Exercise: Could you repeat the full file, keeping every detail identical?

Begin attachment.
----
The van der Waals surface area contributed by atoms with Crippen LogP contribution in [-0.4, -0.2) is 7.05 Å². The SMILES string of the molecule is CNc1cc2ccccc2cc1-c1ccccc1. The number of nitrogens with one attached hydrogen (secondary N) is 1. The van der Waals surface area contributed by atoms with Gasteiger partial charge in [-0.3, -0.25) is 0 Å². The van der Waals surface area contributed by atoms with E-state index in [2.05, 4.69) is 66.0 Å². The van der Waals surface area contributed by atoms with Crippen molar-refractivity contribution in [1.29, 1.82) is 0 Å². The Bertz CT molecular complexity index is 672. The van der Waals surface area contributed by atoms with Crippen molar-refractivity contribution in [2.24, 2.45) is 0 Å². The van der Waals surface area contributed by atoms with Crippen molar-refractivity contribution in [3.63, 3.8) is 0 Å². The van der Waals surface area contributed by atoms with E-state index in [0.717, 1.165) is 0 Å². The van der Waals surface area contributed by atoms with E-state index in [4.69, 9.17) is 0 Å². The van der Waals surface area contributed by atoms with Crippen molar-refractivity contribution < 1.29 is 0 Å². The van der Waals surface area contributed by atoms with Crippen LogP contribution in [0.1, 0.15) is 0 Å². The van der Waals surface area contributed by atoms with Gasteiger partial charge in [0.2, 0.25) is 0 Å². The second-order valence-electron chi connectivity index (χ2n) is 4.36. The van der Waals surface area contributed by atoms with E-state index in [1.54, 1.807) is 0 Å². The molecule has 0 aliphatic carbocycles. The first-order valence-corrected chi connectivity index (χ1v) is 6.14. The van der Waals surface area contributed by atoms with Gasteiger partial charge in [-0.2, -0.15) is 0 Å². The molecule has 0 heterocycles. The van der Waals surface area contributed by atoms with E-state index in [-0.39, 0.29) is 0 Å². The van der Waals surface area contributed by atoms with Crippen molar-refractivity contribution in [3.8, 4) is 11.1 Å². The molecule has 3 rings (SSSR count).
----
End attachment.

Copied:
The van der Waals surface area contributed by atoms with Crippen LogP contribution in [-0.4, -0.2) is 7.05 Å². The SMILES string of the molecule is CNc1cc2ccccc2cc1-c1ccccc1. The number of nitrogens with one attached hydrogen (secondary N) is 1. The van der Waals surface area contributed by atoms with Gasteiger partial charge in [-0.3, -0.25) is 0 Å². The van der Waals surface area contributed by atoms with E-state index in [2.05, 4.69) is 66.0 Å². The van der Waals surface area contributed by atoms with Crippen molar-refractivity contribution in [1.29, 1.82) is 0 Å². The Bertz CT molecular complexity index is 672. The van der Waals surface area contributed by atoms with Crippen molar-refractivity contribution in [2.24, 2.45) is 0 Å². The van der Waals surface area contributed by atoms with Crippen molar-refractivity contribution in [3.63, 3.8) is 0 Å². The van der Waals surface area contributed by atoms with E-state index in [0.717, 1.165) is 0 Å². The van der Waals surface area contributed by atoms with E-state index in [4.69, 9.17) is 0 Å². The van der Waals surface area contributed by atoms with Crippen molar-refractivity contribution < 1.29 is 0 Å². The van der Waals surface area contributed by atoms with Crippen LogP contribution in [0.1, 0.15) is 0 Å². The van der Waals surface area contributed by atoms with Gasteiger partial charge in [0.2, 0.25) is 0 Å². The second-order valence-electron chi connectivity index (χ2n) is 4.36. The van der Waals surface area contributed by atoms with E-state index in [1.54, 1.807) is 0 Å². The molecule has 0 aliphatic carbocycles. The first-order valence-corrected chi connectivity index (χ1v) is 6.14. The van der Waals surface area contributed by atoms with Gasteiger partial charge in [-0.2, -0.15) is 0 Å². The molecule has 0 heterocycles. The van der Waals surface area contributed by atoms with E-state index in [-0.39, 0.29) is 0 Å². The van der Waals surface area contributed by atoms with Crippen molar-refractivity contribution in [3.8, 4) is 11.1 Å². The molecule has 3 rings (SSSR count).